"Dehydration is very dangerous for children, pregnant women and some elderly people, especially if someone from these groups is sick with fever, vomiting or diarrhoea, so they need medical attention urgently to assess their hydration status," Holtin said.

5. Pregnant women, children and the elderly
According to the Mayo Clinic, severe vomiting and diarrhea are often the main cause of dehydration in children. Meanwhile, older adults can have less water in the body, and certain medications and conditions can make things worse. For pregnant women, severe morning sickness, known as gravidaral vomiting, can cause vomiting and lead to dehydration.

6. Multiple sources of water Dr. Malkani explains that getting water
in the body is not limited to fluid intake, noting that "while about 80% of our water intake comes from fluids, about 20% of it comes from watery foods such as juicy fruits and vegetables." For example, according to the Mayo Clinic, watermelon and spinach contain nearly 100% water by weight. Other moisturizing foods include cucumber, celery, radish, watercress, grapefruit, melon and strawberries, Dr. Malkani adds.

7. Foods that cause thirst "On the other hand, salty foods and foods rich in sodium cause dehydration because when salt is absorbed and begins to circulate in the blood, the body responds by drawing water from the body's cells to create the necessary balance which leads to increased thirst," Dr. Malkani
points out.

8. Lack of sleep causes dehydration A study, published in February 2019 in the journal Sleep, found that people who sleep six hours each night experience more dehydration
than those who sleep eight hours regularly. Scientists point to the disorder of vasopressin, a hormone released at night that helps the body maintain a hydrated state.

9. Number of glasses of water per day About how many glasses of water are appropriate to drink per day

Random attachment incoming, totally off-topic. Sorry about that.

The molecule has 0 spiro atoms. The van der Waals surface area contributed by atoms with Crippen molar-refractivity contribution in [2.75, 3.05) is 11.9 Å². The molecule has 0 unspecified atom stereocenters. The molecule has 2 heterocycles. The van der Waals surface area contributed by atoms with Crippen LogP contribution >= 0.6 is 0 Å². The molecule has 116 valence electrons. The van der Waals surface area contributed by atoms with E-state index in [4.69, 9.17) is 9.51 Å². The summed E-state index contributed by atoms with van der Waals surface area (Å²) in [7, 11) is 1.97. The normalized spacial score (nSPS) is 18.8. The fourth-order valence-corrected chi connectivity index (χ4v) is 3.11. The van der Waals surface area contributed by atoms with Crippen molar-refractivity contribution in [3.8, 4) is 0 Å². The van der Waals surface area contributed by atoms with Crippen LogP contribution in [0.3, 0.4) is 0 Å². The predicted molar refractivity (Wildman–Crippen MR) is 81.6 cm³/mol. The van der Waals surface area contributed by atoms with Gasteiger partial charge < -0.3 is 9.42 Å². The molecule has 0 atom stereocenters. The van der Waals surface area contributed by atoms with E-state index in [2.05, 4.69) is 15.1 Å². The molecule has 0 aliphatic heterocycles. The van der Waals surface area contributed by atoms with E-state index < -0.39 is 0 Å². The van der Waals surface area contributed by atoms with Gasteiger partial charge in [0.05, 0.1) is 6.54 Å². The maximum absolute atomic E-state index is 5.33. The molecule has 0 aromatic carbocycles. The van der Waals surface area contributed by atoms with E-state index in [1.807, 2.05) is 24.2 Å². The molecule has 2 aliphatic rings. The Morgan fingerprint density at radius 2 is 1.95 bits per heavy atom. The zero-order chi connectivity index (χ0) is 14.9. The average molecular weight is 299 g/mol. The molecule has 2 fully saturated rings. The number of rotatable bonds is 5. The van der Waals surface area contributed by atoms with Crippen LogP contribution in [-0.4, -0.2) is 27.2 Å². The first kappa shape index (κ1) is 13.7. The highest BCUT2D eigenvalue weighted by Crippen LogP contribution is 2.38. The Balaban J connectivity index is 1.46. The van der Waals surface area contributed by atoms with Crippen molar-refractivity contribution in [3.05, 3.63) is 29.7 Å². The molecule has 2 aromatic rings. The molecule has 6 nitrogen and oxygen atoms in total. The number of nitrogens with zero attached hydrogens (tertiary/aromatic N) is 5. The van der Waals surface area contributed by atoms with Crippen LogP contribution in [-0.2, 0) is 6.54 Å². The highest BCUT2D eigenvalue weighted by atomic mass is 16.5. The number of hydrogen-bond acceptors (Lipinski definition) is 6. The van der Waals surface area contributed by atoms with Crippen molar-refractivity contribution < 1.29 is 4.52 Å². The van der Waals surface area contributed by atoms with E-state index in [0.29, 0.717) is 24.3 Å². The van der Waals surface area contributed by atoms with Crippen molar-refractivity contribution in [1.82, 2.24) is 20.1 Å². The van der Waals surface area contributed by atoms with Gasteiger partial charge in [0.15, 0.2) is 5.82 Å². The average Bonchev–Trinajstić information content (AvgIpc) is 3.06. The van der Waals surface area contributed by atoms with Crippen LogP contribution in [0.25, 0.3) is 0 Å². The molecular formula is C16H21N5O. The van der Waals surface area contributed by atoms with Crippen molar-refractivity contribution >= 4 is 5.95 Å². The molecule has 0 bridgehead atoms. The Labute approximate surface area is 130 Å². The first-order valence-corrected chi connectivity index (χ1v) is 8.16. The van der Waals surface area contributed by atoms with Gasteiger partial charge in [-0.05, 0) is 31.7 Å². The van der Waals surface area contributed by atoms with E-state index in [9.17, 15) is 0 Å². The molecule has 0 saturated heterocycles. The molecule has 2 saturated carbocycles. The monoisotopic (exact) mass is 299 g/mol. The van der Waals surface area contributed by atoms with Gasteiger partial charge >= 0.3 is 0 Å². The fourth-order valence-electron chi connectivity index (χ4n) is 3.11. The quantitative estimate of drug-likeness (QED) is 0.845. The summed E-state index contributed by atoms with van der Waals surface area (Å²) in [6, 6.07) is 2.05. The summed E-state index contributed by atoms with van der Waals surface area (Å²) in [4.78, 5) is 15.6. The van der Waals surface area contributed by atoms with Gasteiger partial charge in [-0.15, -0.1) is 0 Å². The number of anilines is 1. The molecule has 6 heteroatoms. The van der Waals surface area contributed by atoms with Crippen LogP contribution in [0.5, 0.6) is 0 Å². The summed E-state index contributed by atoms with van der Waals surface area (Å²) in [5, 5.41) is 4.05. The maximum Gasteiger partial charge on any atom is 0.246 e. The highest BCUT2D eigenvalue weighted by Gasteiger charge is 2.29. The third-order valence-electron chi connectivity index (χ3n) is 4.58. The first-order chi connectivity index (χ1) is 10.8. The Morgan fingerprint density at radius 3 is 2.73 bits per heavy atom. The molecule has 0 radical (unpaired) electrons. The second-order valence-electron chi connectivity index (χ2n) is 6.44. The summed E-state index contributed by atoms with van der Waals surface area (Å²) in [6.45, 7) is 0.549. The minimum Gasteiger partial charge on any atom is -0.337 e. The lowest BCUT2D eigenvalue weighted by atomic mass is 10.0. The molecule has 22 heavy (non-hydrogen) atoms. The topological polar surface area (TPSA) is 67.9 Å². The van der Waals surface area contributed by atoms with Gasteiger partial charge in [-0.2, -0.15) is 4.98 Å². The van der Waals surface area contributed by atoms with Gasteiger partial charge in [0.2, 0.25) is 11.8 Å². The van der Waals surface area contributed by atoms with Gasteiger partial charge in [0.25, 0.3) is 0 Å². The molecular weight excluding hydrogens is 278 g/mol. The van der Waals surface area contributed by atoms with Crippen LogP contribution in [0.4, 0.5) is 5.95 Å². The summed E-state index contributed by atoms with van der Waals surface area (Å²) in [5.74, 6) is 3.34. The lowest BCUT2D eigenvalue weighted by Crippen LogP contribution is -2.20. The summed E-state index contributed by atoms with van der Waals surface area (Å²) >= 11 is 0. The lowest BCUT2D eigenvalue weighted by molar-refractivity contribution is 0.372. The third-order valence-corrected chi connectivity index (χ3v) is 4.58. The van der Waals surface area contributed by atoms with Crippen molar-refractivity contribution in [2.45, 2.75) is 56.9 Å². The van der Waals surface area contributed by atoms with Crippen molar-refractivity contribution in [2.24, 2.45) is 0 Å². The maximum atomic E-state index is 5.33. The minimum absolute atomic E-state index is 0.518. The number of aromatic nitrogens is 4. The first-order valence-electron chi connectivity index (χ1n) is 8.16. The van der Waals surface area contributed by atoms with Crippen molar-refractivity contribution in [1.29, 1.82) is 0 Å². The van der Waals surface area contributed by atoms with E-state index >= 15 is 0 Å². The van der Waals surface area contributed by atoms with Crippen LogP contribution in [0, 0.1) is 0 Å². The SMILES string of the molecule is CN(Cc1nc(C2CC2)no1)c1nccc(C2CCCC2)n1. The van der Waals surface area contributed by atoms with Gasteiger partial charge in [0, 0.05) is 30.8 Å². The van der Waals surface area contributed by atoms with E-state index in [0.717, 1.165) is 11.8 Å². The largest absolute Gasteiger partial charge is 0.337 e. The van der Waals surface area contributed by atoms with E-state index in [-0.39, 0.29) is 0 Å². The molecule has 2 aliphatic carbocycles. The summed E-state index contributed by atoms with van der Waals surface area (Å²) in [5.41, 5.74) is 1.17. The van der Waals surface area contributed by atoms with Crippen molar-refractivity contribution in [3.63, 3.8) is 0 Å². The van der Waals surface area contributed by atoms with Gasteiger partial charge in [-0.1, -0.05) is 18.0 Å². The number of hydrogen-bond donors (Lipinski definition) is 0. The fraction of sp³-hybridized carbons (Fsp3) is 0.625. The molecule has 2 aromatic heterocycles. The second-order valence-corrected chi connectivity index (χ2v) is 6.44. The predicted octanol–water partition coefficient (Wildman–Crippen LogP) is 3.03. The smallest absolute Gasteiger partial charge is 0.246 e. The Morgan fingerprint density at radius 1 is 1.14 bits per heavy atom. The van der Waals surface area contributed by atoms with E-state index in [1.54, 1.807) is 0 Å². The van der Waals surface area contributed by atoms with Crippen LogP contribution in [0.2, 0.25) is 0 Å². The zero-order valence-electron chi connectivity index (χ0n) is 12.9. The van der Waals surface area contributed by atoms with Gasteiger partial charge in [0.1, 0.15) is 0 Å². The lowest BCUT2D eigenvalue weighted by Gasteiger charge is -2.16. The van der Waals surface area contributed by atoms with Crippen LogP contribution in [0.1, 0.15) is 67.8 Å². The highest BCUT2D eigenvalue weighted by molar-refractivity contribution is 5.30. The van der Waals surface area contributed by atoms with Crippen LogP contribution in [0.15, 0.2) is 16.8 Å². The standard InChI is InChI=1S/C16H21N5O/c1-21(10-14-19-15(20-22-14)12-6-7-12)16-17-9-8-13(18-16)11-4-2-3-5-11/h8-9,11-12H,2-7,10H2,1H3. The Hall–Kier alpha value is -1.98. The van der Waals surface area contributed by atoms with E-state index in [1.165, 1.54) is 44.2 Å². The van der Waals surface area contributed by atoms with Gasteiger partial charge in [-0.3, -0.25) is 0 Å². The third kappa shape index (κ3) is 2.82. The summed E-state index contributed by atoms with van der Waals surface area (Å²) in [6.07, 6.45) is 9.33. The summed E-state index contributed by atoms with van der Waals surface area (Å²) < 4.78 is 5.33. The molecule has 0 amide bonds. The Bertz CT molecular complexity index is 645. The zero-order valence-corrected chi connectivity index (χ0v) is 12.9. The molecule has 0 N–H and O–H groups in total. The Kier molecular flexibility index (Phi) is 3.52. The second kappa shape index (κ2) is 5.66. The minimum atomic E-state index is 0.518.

, Dr. Holtin says that "there is a range of things that a person needs, which depends on many factors, including physical activity, diet and the environment in which he lives, among other factors," such as underlying health conditions, gender, age and whether a woman is pregnant or breastfeeding.
The latest guidelines from the U.S. National Academy of Sciences, Engineering and Medicine recommend drinking 15 glasses of fluids for men and about 11 glasses of fluids for women daily.

10. Thirst, hunger and weight
loss While experts emphasize the risk of dehydration and that thirst is one of the signs of dehydration, drinking too much water is not a sure solution, as it may require urgent emergency aid with an intravenous fluid injection, as an initial measure. The Cleveland Clinic website also notes that in mild dehydration, a drink containing electrolytes such as sodium, potassium and magnesium can be beneficial, especially if a person sweats, vomits, or has diarrhea, resulting in the loss of electrolytes also needed to maintain proper blood pressure.

Dr. Agarwal cautions that sometimes there is confusion where a person can mistake hunger for thirst, and a person may think that he is hungry while the body is thirsty and needs to eat water to balance and help its organs function.

Finally, experts advise drinking water before you start eating because it helps in weight loss, if the person aims to maintain an appropriate weight.